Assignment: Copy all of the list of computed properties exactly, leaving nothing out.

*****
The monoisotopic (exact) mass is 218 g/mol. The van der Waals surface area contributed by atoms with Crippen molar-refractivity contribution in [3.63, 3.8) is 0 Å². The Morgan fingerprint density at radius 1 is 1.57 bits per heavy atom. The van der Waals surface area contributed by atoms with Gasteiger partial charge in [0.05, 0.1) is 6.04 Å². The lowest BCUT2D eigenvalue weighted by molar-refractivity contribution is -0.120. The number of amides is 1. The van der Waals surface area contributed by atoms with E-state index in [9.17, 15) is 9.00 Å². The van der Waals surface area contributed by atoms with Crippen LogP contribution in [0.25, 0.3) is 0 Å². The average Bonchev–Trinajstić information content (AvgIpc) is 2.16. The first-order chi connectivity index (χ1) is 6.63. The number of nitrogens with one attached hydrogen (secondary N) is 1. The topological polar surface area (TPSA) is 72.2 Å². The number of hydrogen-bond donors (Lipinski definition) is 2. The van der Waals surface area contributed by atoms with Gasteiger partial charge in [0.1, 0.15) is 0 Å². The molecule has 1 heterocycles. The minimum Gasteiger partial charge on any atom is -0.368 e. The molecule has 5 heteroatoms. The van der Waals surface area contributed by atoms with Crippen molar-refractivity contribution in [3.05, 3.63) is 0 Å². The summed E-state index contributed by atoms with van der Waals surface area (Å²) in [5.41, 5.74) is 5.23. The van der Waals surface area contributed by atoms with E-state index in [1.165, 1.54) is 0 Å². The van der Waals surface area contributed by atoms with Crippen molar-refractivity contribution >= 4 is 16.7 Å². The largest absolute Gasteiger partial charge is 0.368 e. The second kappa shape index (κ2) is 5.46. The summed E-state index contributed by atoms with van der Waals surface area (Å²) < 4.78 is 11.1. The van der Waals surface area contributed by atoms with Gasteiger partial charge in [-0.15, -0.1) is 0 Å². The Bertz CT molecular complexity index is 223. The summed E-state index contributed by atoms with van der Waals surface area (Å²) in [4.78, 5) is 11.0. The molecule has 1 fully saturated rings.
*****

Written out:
The monoisotopic (exact) mass is 218 g/mol. The van der Waals surface area contributed by atoms with Crippen molar-refractivity contribution in [3.63, 3.8) is 0 Å². The Morgan fingerprint density at radius 1 is 1.57 bits per heavy atom. The van der Waals surface area contributed by atoms with Gasteiger partial charge in [0.05, 0.1) is 6.04 Å². The lowest BCUT2D eigenvalue weighted by molar-refractivity contribution is -0.120. The number of amides is 1. The van der Waals surface area contributed by atoms with E-state index in [9.17, 15) is 9.00 Å². The van der Waals surface area contributed by atoms with Crippen LogP contribution in [0.25, 0.3) is 0 Å². The average Bonchev–Trinajstić information content (AvgIpc) is 2.16. The first-order chi connectivity index (χ1) is 6.63. The number of nitrogens with one attached hydrogen (secondary N) is 1. The topological polar surface area (TPSA) is 72.2 Å². The number of hydrogen-bond donors (Lipinski definition) is 2. The van der Waals surface area contributed by atoms with Gasteiger partial charge in [0.1, 0.15) is 0 Å². The molecule has 1 heterocycles. The minimum Gasteiger partial charge on any atom is -0.368 e. The molecule has 5 heteroatoms. The van der Waals surface area contributed by atoms with Crippen molar-refractivity contribution in [3.05, 3.63) is 0 Å². The summed E-state index contributed by atoms with van der Waals surface area (Å²) in [5.41, 5.74) is 5.23. The van der Waals surface area contributed by atoms with E-state index in [1.165, 1.54) is 0 Å². The van der Waals surface area contributed by atoms with Crippen molar-refractivity contribution >= 4 is 16.7 Å². The largest absolute Gasteiger partial charge is 0.368 e. The second kappa shape index (κ2) is 5.46. The summed E-state index contributed by atoms with van der Waals surface area (Å²) < 4.78 is 11.1. The van der Waals surface area contributed by atoms with Gasteiger partial charge in [-0.15, -0.1) is 0 Å². The Bertz CT molecular complexity index is 223. The summed E-state index contributed by atoms with van der Waals surface area (Å²) in [4.78, 5) is 11.0. The molecule has 1 fully saturated rings.